... direction of his wife. All things relating to propriety came, he felt instinctively, within the natural sphere of woman, and to be forced, on the spur of the moment, to decide a delicate question of manners, awoke in him the dismay of one who sees his accustomed prop of authority beginning to crumble. Surely Pussy knew best about things like that! He would as soon have thought of interfering with her housekeeping as of instructing her in the details of ladylike conduct. And, indeed, he had not observed that Gabriella was in the room until his wife, for ...
— Life and Gabriella - The Story of a Woman's Courage • Ellen Glasgow

... was revived, and it became manifest that the prop upon which she had leaned had been slipped from under her. The spirit which had made her strong to endure the death of her boy failed when the sordid bald truth of a miserable and horrible waste of life gave ...
— The Desert of Wheat • Zane Grey

... above two seasons, there must be a frequent renewal, which, notwithstanding the utmost care, must lacerate and often destroy the vines. It is probable also that the shelter from the violence of the sun's rays afforded by the branches of the vegetating prop, and which, during the dry monsoon, is of the utmost consequence, may counterbalance the injury occasioned by their roots; not to insist on the opinion of a celebrated writer that trees, acting as siphons, derive from the air and ...
— The History of Sumatra - Containing An Account Of The Government, Laws, Customs And - Manners Of The Native Inhabitants • William Marsden

... PROP. 1. Throughout the paper he confounds together what I had distinguished, namely, the city of Gadara and the vicinage attached to it, not as a mere pomoerium, but as ...
— Collected Essays, Volume V - Science and Christian Tradition: Essays • T. H. Huxley

... woodland scenery,—splendid oaks adorn the Park, and as having been the subject of a series of very extraordinary trials at the suit of claimants of the estate and ancient title. The true heirs of this estate have never been discovered; many claimants have successively appeared, and endeavoured to prop up their claims by extraordinary fabrications of evidence. For instance, a certain tombstone, bearing inscriptions of great importance, was not only described and sworn to by a cloud of witnesses, as having been at a certain year in Stoneleigh Church, but other witnesses, with equal circumstantiality, ...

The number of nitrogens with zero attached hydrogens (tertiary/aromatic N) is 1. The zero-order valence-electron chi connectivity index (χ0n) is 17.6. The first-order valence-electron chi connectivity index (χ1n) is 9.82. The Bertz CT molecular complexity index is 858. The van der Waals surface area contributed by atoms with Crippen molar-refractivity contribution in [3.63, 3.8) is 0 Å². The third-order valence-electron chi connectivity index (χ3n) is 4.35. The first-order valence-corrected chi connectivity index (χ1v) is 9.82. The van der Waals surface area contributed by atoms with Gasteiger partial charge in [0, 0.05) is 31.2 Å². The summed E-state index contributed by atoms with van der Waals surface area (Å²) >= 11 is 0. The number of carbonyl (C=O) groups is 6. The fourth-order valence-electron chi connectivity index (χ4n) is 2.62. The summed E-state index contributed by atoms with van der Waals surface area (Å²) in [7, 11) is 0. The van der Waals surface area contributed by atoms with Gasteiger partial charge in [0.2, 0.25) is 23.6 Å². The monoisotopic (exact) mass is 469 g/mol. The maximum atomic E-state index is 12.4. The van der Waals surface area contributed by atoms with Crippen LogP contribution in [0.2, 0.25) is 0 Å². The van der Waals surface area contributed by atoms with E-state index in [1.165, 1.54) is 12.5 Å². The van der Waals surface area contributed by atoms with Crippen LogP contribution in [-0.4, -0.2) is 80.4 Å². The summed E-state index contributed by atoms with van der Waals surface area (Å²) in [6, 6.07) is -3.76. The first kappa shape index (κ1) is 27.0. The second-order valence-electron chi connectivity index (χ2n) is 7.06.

— Rides on Railways • Samuel Sidney

... impulse was one of immeasurable and unspeakable thankfulness. No fate on earth was so dreadful but that it would be somewhat alleviated by the fact of his presence: just the sight of him, standing beside her, put her in some vague way out of Ray's power to harm. Exhausted, reeling, he was still the prop of ...
— The Sky Line of Spruce • Edison Marshall

... conversation, from frequently overhearing what passes between the Lady, and not only one but several of their R.H.'s. I will give you an infallible guide to a Royal conversation. Stupidity for its basis, an ignorance of intellectual merit for one prop, and a contempt of moral excellence for the other; witticisms, double entendres, mimickry, and every species of oaths that any English gentleman ever made use of for the fond; as a whole you may call it double refined folly and vulgarity. This is only doing justice ...
— The Letter-Bag of Lady Elizabeth Spencer-Stanhope v. I. • A. M. W. Stirling (compiler)

... except in one genus. Their food is insects and grubs, which they get by boring in trees, and from under the bark, clinging to the sides of trunks or the under side of branches with their strong curved nails, aided by the tail, for a prop. They are largely resident ...
— The Bird Book • Chester A. Reed

... corner-stone is frequently referred to as the appropriate symbol of a chief or prince who is the defence and bulwark of his people, and more particularly in Scripture, as denoting that promised Messiah who was to be the sure prop and support of all who should put their trust ...
— The Symbolism of Freemasonry • Albert G. Mackey

... indeed food for angels. They are equal to the grapes of Eschol. You remember the heavy clusters that were found there, so that two men carried one on a pole resting upon their shoulders. See that vine now. It is six inches in diameter. And yet it needs a prop to sustain the weight of the two clusters ...
— Christopher Carson • John S. C. Abbott

... the strength of the Lord, I dare to set foot upon your accursed threshold, and once more make my just demand. Give me back the child of my dead daughter! . . . restore to me the erring creature who should be the prop of my defenceless age, had not your pagan spells alienated her from me,—release her,—and bid her return with me to my desolate hearth and home. This done,—I will stay the tempest that threatens your habitation—I will hold back the dark cloud of destruction—I will avert the wrath of ...
— Thelma • Marie Corelli

... Giraud How is this, Pamela—you the solace of all our misfortunes, the prop of our ...
— Pamela Giraud • Honore de Balzac